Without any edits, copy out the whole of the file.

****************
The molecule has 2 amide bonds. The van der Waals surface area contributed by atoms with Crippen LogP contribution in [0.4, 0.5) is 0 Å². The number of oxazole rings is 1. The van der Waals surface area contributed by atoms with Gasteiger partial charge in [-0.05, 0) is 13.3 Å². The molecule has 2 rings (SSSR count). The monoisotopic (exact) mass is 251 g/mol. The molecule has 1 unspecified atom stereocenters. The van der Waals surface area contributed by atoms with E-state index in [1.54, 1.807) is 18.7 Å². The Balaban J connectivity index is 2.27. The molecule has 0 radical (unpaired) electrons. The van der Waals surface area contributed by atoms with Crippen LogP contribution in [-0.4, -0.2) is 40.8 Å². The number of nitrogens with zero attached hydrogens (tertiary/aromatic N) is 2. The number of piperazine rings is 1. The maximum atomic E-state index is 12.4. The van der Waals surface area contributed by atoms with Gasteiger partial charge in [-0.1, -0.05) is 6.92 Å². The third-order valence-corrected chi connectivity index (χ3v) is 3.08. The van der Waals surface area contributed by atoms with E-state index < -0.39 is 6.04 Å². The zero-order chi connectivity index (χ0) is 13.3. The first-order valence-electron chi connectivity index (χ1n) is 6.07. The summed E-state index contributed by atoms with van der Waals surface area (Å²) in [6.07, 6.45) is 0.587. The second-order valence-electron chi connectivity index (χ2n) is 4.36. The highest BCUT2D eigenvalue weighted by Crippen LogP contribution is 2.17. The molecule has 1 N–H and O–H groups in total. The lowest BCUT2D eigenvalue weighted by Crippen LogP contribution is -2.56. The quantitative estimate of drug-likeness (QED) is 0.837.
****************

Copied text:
The molecule has 2 amide bonds. The van der Waals surface area contributed by atoms with Crippen LogP contribution in [0.4, 0.5) is 0 Å². The number of oxazole rings is 1. The van der Waals surface area contributed by atoms with Gasteiger partial charge in [-0.05, 0) is 13.3 Å². The molecule has 2 rings (SSSR count). The monoisotopic (exact) mass is 251 g/mol. The molecule has 1 unspecified atom stereocenters. The van der Waals surface area contributed by atoms with E-state index in [1.54, 1.807) is 18.7 Å². The Balaban J connectivity index is 2.27. The molecule has 0 radical (unpaired) electrons. The van der Waals surface area contributed by atoms with Crippen LogP contribution in [-0.4, -0.2) is 40.8 Å². The number of nitrogens with zero attached hydrogens (tertiary/aromatic N) is 2. The number of piperazine rings is 1. The maximum atomic E-state index is 12.4. The van der Waals surface area contributed by atoms with Gasteiger partial charge in [-0.1, -0.05) is 6.92 Å². The third-order valence-corrected chi connectivity index (χ3v) is 3.08. The van der Waals surface area contributed by atoms with E-state index < -0.39 is 6.04 Å². The zero-order chi connectivity index (χ0) is 13.3. The first-order valence-electron chi connectivity index (χ1n) is 6.07. The summed E-state index contributed by atoms with van der Waals surface area (Å²) in [6.07, 6.45) is 0.587. The second-order valence-electron chi connectivity index (χ2n) is 4.36. The highest BCUT2D eigenvalue weighted by Crippen LogP contribution is 2.17. The molecule has 1 N–H and O–H groups in total. The lowest BCUT2D eigenvalue weighted by Crippen LogP contribution is -2.56. The quantitative estimate of drug-likeness (QED) is 0.837.